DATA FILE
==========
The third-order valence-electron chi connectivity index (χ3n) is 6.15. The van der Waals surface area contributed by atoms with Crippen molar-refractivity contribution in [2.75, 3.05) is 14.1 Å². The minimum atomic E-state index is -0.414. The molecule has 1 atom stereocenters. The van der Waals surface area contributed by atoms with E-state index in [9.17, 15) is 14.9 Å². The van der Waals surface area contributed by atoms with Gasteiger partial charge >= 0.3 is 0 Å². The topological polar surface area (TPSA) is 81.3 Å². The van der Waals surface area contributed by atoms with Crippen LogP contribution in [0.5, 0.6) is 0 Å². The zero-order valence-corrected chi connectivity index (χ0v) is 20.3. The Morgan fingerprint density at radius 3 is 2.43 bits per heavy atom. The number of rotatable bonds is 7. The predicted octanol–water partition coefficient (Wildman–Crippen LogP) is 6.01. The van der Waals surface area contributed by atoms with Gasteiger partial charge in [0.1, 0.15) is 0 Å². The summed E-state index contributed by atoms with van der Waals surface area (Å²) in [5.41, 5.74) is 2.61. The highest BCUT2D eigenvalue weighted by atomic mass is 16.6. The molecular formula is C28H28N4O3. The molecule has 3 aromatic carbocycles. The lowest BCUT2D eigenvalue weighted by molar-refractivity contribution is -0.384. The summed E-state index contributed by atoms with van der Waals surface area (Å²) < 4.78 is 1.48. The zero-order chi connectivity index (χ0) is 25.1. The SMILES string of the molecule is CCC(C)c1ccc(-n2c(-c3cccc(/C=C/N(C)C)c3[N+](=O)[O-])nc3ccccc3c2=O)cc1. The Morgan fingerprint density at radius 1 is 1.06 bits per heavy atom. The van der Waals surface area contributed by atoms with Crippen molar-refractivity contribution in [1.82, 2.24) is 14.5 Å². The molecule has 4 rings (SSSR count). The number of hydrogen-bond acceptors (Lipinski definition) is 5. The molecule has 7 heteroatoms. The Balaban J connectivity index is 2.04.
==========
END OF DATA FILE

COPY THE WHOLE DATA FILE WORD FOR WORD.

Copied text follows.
The third-order valence-electron chi connectivity index (χ3n) is 6.15. The van der Waals surface area contributed by atoms with Crippen molar-refractivity contribution in [2.75, 3.05) is 14.1 Å². The minimum atomic E-state index is -0.414. The molecule has 1 atom stereocenters. The van der Waals surface area contributed by atoms with E-state index in [9.17, 15) is 14.9 Å². The van der Waals surface area contributed by atoms with Gasteiger partial charge >= 0.3 is 0 Å². The topological polar surface area (TPSA) is 81.3 Å². The van der Waals surface area contributed by atoms with Crippen LogP contribution in [0.5, 0.6) is 0 Å². The zero-order valence-corrected chi connectivity index (χ0v) is 20.3. The Morgan fingerprint density at radius 3 is 2.43 bits per heavy atom. The number of rotatable bonds is 7. The predicted octanol–water partition coefficient (Wildman–Crippen LogP) is 6.01. The van der Waals surface area contributed by atoms with Gasteiger partial charge in [0.1, 0.15) is 0 Å². The summed E-state index contributed by atoms with van der Waals surface area (Å²) in [5.41, 5.74) is 2.61. The highest BCUT2D eigenvalue weighted by atomic mass is 16.6. The molecular formula is C28H28N4O3. The molecule has 3 aromatic carbocycles. The lowest BCUT2D eigenvalue weighted by molar-refractivity contribution is -0.384. The summed E-state index contributed by atoms with van der Waals surface area (Å²) < 4.78 is 1.48. The zero-order chi connectivity index (χ0) is 25.1. The SMILES string of the molecule is CCC(C)c1ccc(-n2c(-c3cccc(/C=C/N(C)C)c3[N+](=O)[O-])nc3ccccc3c2=O)cc1. The Morgan fingerprint density at radius 1 is 1.06 bits per heavy atom. The van der Waals surface area contributed by atoms with Crippen molar-refractivity contribution in [1.82, 2.24) is 14.5 Å². The molecule has 4 rings (SSSR count). The number of hydrogen-bond acceptors (Lipinski definition) is 5. The molecule has 7 heteroatoms. The Balaban J connectivity index is 2.04.